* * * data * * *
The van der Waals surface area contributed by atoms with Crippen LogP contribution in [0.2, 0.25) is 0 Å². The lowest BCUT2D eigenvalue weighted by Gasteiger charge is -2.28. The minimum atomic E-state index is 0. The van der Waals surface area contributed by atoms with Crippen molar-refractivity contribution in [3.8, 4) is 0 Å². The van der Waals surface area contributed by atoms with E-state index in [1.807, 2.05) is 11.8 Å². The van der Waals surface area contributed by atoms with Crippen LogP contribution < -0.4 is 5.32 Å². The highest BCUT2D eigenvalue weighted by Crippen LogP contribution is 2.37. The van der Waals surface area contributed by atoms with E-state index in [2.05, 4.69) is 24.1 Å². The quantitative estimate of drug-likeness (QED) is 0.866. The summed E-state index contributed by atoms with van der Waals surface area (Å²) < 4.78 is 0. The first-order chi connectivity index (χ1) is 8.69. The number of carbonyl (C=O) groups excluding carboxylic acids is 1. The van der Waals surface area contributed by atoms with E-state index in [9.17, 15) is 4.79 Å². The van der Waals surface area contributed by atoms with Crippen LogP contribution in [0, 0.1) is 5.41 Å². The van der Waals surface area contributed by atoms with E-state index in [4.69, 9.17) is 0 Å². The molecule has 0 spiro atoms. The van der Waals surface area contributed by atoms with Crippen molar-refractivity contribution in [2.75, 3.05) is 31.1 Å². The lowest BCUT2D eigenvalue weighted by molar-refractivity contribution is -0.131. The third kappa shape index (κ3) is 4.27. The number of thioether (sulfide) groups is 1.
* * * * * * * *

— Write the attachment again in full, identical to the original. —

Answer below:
The van der Waals surface area contributed by atoms with Crippen LogP contribution in [0.2, 0.25) is 0 Å². The lowest BCUT2D eigenvalue weighted by Gasteiger charge is -2.28. The minimum atomic E-state index is 0. The van der Waals surface area contributed by atoms with Crippen molar-refractivity contribution in [3.8, 4) is 0 Å². The van der Waals surface area contributed by atoms with E-state index in [1.807, 2.05) is 11.8 Å². The van der Waals surface area contributed by atoms with Crippen LogP contribution < -0.4 is 5.32 Å². The highest BCUT2D eigenvalue weighted by Crippen LogP contribution is 2.37. The van der Waals surface area contributed by atoms with E-state index in [2.05, 4.69) is 24.1 Å². The quantitative estimate of drug-likeness (QED) is 0.866. The summed E-state index contributed by atoms with van der Waals surface area (Å²) < 4.78 is 0. The first-order chi connectivity index (χ1) is 8.69. The number of carbonyl (C=O) groups excluding carboxylic acids is 1. The van der Waals surface area contributed by atoms with E-state index in [9.17, 15) is 4.79 Å². The van der Waals surface area contributed by atoms with Crippen LogP contribution in [0, 0.1) is 5.41 Å². The van der Waals surface area contributed by atoms with E-state index in [4.69, 9.17) is 0 Å². The molecule has 0 spiro atoms. The van der Waals surface area contributed by atoms with Crippen molar-refractivity contribution in [2.75, 3.05) is 31.1 Å². The lowest BCUT2D eigenvalue weighted by molar-refractivity contribution is -0.131. The third kappa shape index (κ3) is 4.27. The number of thioether (sulfide) groups is 1.